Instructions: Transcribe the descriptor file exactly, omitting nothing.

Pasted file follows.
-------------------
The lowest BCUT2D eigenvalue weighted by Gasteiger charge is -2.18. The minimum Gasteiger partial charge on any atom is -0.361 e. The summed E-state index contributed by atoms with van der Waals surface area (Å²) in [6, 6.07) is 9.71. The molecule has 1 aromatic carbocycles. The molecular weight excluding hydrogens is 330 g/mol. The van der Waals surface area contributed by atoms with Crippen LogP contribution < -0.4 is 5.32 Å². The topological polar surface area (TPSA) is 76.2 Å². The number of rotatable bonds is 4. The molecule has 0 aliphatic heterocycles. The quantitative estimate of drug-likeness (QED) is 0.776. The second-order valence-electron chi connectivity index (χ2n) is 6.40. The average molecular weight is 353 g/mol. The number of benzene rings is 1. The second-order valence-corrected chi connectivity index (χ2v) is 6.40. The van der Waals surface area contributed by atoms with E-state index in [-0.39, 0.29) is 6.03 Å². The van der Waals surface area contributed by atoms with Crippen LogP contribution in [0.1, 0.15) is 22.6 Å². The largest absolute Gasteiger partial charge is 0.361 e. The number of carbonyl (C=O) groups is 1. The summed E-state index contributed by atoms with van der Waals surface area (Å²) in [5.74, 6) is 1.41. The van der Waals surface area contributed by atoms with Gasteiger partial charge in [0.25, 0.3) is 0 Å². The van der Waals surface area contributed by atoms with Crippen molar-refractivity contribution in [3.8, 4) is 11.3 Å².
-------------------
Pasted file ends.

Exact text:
The lowest BCUT2D eigenvalue weighted by Gasteiger charge is -2.18. The minimum Gasteiger partial charge on any atom is -0.361 e. The summed E-state index contributed by atoms with van der Waals surface area (Å²) in [6, 6.07) is 9.71. The molecule has 1 aromatic carbocycles. The molecular weight excluding hydrogens is 330 g/mol. The van der Waals surface area contributed by atoms with Crippen LogP contribution < -0.4 is 5.32 Å². The topological polar surface area (TPSA) is 76.2 Å². The number of rotatable bonds is 4. The molecule has 0 aliphatic heterocycles. The quantitative estimate of drug-likeness (QED) is 0.776. The second-order valence-electron chi connectivity index (χ2n) is 6.40. The average molecular weight is 353 g/mol. The number of benzene rings is 1. The second-order valence-corrected chi connectivity index (χ2v) is 6.40. The van der Waals surface area contributed by atoms with E-state index in [-0.39, 0.29) is 6.03 Å². The van der Waals surface area contributed by atoms with Crippen LogP contribution in [0.1, 0.15) is 22.6 Å². The largest absolute Gasteiger partial charge is 0.361 e. The number of carbonyl (C=O) groups is 1. The summed E-state index contributed by atoms with van der Waals surface area (Å²) in [5.74, 6) is 1.41. The van der Waals surface area contributed by atoms with Gasteiger partial charge in [0.25, 0.3) is 0 Å². The van der Waals surface area contributed by atoms with Crippen molar-refractivity contribution in [3.8, 4) is 11.3 Å².